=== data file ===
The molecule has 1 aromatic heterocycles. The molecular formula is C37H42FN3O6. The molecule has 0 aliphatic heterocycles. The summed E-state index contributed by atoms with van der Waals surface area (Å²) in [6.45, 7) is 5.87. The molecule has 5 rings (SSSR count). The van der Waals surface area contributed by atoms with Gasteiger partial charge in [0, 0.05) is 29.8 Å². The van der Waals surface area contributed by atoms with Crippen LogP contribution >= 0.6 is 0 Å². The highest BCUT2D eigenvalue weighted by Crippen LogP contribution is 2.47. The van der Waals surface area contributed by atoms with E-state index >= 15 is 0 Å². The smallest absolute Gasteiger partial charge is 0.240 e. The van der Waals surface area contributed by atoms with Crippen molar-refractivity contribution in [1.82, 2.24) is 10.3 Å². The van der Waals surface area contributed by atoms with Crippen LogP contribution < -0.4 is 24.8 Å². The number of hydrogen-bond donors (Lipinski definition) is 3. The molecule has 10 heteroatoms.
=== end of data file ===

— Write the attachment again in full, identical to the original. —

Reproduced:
The molecule has 1 aromatic heterocycles. The molecular formula is C37H42FN3O6. The molecule has 0 aliphatic heterocycles. The summed E-state index contributed by atoms with van der Waals surface area (Å²) in [6.45, 7) is 5.87. The molecule has 5 rings (SSSR count). The van der Waals surface area contributed by atoms with Gasteiger partial charge in [0, 0.05) is 29.8 Å². The van der Waals surface area contributed by atoms with Crippen LogP contribution >= 0.6 is 0 Å². The highest BCUT2D eigenvalue weighted by Crippen LogP contribution is 2.47. The van der Waals surface area contributed by atoms with E-state index >= 15 is 0 Å². The smallest absolute Gasteiger partial charge is 0.240 e. The van der Waals surface area contributed by atoms with Crippen molar-refractivity contribution in [1.82, 2.24) is 10.3 Å². The van der Waals surface area contributed by atoms with Crippen LogP contribution < -0.4 is 24.8 Å². The number of hydrogen-bond donors (Lipinski definition) is 3. The molecule has 10 heteroatoms.